A couple of programming ideas this month:

What have you read this month that’s been insightful, inspirational, or just plain interesting? Share in the comments!

Ask an Agent: Favorite Websites/Newsletters for YA Reads?

askanagent2You’ve got questions,  we’ve got answers! Our volunteer Agents are on the job! Here’s what they have to say this week….

Question: What are your favorite websites or newsletters for new YA reads? Bonus points for recommendations that are easy to print and post on the teen bulletin board!


LED Bookmarks with Sew Electric


I got this idea from the book Sew Electric by Leah Buechley &Kanjun Qiu.


It’s a bookmark! It’s sewing! It’s circuitry!

Ok, so I may be a little more than excited by these bookmarks. I love that they not only allow for creativity but that they also are easy enough for someone like me to troubleshoot. I’ll admit it, I’m really not the greatest when it comes to all this STEM stuff. Ardunio? What’s that do?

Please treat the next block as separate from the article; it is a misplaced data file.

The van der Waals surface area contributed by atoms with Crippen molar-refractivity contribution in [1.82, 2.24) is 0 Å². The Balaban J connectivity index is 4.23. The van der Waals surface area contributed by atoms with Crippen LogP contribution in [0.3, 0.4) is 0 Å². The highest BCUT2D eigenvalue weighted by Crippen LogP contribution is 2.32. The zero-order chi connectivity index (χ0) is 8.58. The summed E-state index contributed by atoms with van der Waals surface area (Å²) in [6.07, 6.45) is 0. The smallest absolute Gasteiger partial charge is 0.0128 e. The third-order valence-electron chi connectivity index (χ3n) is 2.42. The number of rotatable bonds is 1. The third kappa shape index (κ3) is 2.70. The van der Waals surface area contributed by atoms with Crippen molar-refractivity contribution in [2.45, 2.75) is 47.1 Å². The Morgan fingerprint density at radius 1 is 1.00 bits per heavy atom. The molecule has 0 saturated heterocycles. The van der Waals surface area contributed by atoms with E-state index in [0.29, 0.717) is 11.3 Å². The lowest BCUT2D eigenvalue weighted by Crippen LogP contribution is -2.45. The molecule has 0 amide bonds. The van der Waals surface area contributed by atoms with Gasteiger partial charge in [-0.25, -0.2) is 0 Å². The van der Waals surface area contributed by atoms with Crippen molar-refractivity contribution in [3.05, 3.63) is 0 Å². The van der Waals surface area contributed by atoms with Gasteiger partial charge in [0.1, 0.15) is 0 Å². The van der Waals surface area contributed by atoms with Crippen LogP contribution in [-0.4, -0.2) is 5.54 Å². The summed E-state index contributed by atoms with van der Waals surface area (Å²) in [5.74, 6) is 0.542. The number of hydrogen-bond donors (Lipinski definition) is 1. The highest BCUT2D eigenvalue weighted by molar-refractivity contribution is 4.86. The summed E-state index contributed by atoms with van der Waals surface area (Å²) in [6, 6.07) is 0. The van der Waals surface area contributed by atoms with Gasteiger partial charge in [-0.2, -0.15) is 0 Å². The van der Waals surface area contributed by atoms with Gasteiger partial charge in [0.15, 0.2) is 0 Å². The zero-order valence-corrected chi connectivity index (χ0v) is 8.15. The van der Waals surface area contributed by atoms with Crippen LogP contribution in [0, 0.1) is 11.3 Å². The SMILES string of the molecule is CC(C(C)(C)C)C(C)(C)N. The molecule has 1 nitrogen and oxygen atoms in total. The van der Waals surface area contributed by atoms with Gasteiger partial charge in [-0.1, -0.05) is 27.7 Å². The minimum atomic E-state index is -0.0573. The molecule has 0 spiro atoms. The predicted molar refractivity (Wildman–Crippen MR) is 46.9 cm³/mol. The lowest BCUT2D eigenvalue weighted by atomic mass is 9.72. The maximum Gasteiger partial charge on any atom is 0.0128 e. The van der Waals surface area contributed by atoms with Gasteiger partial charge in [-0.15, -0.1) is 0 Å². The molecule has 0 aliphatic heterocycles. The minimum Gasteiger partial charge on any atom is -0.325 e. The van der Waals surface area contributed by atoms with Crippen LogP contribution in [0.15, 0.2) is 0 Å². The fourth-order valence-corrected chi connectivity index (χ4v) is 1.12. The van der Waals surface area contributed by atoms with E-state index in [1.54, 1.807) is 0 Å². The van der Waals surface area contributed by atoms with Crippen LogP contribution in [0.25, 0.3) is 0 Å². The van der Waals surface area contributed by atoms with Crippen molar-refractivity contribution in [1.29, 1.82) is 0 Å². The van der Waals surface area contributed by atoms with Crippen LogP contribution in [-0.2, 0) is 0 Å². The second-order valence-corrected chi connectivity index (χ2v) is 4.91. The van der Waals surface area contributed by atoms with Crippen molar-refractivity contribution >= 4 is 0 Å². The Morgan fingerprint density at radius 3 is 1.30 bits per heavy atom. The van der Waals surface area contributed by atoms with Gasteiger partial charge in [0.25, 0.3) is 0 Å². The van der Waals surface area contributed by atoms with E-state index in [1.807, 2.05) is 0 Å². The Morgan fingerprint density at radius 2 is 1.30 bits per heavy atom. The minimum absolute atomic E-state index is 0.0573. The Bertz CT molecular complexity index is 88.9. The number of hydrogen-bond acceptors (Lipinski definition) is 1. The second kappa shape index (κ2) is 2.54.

But this book made it soooo much easier. Directions were clear and had illustrations to go along with them. They even had troubleshooting and explanations on how/why everything works. A must, for someone like me!

The only downside to this project? It can be a bit pricey. Their website ( has all the materials you need for purchase or if you want to shop around there is always that option as well!

According to the instructions, here’s what you’re going to need:

Coin cell batteries – Run about $6.00 for a pack of 10

Conductive thread– $12.95 for a 60ft bobbin

Coin cell battery holder– $3.95 each w/out switch. $4.95 with switch.

LilyPad LED– $3.95 for a pack of five from the Arduino Store USA

Chalk or pencil for marking fabric- $3.00 pack of 16

Felt– Assorted 44 pieces for $7.88

Tacky glue– $2.79

Large-eyed Needle– $3.99 pack of 12


Paper and pencils for designing your sketch.